The plaintiff, a manufacturer's representative, commenced this action for commissions after the defendant manufacturer terminated the contract between them.
The defendant, Kaydon Engineering Corporation, is a manufacturer of ball bearings. The plaintiff, Paul F. Reed, doing business as Reed Bearing and Equipment Company, was its sales representative in part of the State of Michigan.
Reed commenced this action claiming that he is entitled to $25,000 in commissions on $300,985.96 of orders placed with Kaydon from Reed's territory before October 31, 1966, the effective date of termination. Kaydon contends that no unpaid commissions are owing because the $300,985.96 of orders were shipped after the effective date of termination, and the contract provides that commissions are payable only on orders shipped before termination.
The contractual relationship of the parties is stated in a printed form of contract prepared by Kaydon entitled Sales Representation Agreement. It provides in part:
(a) Kaydon appoints Reed as its exclusive representative for the sale of its products in the designated territory (para 1);
(b) Kaydon agrees to pay Reed the scheduled commission on all orders "which are shipped into said territory and on all orders for such products
(c) Commissions will be computed "on all orders shipped after the effective date of this agreement and prior to termination of this agreement as hereinafter provided, without regard to the date of solicitation, acceptance, or invoice". (para 7);
(d) The contract may be terminated by either party forthwith for cause and "without cause by 30 days' written notice delivered to the opposite party". (para 17).
The effective date of the contract was January 1, 1964. It was terminated by Kaydon as of October 31, 1966, by notice of termination sent to Reed September 29, 1966.
Kaydon obtained a summary judgment. Reed appeals.
We reject Reed's contention that there is an ambiguity in the language of the contract which should be resolved in his favor. It is altogether clear, reading the separate paragraphs of the contract as a whole, that commissions are required to be paid only on orders shipped before the effective date of any termination of the contract and that either party has the right to terminate without assigning cause on 30 days' notice.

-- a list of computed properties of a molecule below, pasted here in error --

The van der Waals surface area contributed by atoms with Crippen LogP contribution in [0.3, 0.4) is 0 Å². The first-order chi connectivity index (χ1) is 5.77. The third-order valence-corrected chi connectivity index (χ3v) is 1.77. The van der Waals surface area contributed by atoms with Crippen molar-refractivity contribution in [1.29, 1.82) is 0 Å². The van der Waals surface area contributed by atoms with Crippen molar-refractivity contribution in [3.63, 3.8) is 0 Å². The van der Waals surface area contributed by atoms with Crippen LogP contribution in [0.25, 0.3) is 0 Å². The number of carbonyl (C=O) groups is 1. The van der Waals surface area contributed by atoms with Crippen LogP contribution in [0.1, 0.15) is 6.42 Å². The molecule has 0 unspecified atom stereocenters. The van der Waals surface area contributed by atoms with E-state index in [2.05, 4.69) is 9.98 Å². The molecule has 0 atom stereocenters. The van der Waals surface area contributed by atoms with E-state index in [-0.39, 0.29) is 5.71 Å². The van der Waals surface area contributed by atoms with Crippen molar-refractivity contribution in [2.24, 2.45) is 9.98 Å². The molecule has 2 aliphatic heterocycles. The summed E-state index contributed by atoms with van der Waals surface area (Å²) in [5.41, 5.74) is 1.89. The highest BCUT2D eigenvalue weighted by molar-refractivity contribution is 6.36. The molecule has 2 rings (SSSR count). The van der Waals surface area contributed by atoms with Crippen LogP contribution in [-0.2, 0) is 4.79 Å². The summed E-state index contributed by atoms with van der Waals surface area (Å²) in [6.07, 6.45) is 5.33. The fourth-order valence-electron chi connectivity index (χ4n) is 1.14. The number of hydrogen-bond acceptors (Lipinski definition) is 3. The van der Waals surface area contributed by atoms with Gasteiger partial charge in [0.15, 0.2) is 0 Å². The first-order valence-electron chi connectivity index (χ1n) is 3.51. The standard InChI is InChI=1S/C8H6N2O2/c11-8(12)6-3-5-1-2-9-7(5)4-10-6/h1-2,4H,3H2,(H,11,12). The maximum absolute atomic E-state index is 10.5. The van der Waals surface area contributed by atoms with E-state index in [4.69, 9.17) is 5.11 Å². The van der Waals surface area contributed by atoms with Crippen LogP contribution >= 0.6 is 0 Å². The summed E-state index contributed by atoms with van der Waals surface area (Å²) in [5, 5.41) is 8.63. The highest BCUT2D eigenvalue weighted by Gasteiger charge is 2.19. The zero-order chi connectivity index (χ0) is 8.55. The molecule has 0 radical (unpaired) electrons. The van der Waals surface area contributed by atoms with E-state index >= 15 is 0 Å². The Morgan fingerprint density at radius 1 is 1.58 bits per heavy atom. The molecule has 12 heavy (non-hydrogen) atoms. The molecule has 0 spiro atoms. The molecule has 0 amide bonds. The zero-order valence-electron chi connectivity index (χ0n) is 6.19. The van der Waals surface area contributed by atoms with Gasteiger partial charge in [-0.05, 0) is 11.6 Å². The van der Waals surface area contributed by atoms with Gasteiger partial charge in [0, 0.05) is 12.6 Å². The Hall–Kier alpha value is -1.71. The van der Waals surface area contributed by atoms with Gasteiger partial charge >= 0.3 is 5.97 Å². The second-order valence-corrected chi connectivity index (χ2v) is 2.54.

There may, however, be merit in Reed's alternative contention that the contractual language relieving Kaydon of the obligation to pay commissions on orders not shipped before Kaydon's unilateral termination of the contract is unconscionable and should be denied enforcement.
We need not decide whether, as claimed by Reed, the Uniform Commercial Code provisions concerning
Whether a contractual provision is substantively unreasonable or unconscionable depends on the circumstances — on the facts; as it has been said, on the "commercial setting, purpose and effect" of the provision.
Kaydon's motion for summary judgment does not assert the absence of a genuine issue of material fact regarding Reed's contention that language in the contract is unconscionable; absent such an assertion, duly supported by a proper affidavit, Reed had no obligation to show affirmatively that there is a genuine issue regarding that contention. See Hollerud v Malamis, 20 Mich.App. 748, 762 (1969).
The relevance of the factual background becomes apparent upon examination of the briefs filed by Kaydon in the trial court and in our Court which make various assertions regarding the facts in support of its contention that the contractual language is equitable and reasonable.
The reasonableness and conscionability of a particular contractual provision may, indeed, be a question for the court to decide. See Wilson Trading Corp v David Ferguson, Ltd, 23 N.Y.2d 398, 403; 244 N.E.2d 685, 688 (1968). However, on a motion for
On the scanty record presented, neither the trial court nor we could properly make a determination regarding the substantive reasonableness and enforceability of the contractual language relied on by Kaydon.
Reversed and remanded for trial. Costs to plaintiff.